A Green Deal, Open to the World
From carbon tariffs to energy taxes, the EU’s climate and environment policies have consequences across the world, and Europe is dependent on the rest of the world for raw materials, investment and expertise for its green transition. The package as a whole, argues SIEPS Senior Advisor Mats Engström, is unlikely to succeed without more engagement, especially with countries in the Global South. (2022:10epa)
This week governments from around the world will meet in Stockholm to plan the ‘urgent action’ needed to ensure that the earth remains a liveable planet. The EU’s current efforts in this area are known as the ‘Green Deal’, over fifty initiatives aiming to substantially reduce greenhouse gas emissions and arrest and reverse environmental degradation. This European Policy Analysis examines the impact of these policies on developing countries, and asks what more the EU can do to bring about mutual benefits for the union and its partners.
The world’s focus has – understandably – been on Russia’s invasion of Ukraine, and before that it was on the COVID-19 pandemic. But the challenge of changing our forms of production, distribution and consumption to safeguard our future has not gone away. EU Member States are responsible for much of the historical emissions and the environmental damage, but they also have the wealth, tools and will needed to reduce climate and environmental impact. Meanwhile developing countries are most vulnerable to the effects of climate change and are liable, as they develop, to have vastly greater impact than at present.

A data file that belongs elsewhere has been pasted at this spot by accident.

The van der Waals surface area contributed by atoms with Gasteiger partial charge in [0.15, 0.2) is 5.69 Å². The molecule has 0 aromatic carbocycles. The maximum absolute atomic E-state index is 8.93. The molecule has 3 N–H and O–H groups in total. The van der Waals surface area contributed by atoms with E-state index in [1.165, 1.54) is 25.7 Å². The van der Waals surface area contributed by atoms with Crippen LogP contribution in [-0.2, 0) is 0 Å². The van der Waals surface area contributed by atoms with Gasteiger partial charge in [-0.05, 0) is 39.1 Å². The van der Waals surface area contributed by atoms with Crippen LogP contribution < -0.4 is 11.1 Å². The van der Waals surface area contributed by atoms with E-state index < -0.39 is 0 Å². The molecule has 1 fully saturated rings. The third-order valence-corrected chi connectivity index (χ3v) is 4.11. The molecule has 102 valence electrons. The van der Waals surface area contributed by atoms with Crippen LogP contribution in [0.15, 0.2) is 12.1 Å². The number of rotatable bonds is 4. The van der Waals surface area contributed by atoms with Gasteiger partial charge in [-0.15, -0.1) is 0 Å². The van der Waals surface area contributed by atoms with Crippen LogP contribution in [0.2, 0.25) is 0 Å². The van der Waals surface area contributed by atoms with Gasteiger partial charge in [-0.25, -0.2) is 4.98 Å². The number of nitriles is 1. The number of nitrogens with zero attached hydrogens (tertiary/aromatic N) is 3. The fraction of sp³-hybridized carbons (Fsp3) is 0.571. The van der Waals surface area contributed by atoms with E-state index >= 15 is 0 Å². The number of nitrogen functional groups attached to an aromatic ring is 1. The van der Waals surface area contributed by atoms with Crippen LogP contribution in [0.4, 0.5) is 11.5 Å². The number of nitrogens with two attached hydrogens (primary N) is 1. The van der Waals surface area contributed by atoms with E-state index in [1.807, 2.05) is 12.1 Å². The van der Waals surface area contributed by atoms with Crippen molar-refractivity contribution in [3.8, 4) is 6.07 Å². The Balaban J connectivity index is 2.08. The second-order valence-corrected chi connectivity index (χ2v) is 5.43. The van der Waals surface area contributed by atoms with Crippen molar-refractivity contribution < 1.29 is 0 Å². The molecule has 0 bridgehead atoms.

On the basis of the scholarly literature and on interviews with policymakers and subject experts, Engström presents some of the impacts of the Green Deal beyond the EU; the consequences, in this field, of Russia’s invasion of Ukraine, and suggests some ways the EU can better work with its partners to maximize the chance of success. Among these concrete policy proposals are: more systematic analysis of the impacts of the Green Deal; early dialogue; greater coherence across policy areas such as aid, trade and industrial policy; more equal partnerships; keeping promises on climate finance, and intensified cooperation when it comes to the industrial transition which countries north and south require to maintain and increase their living standards.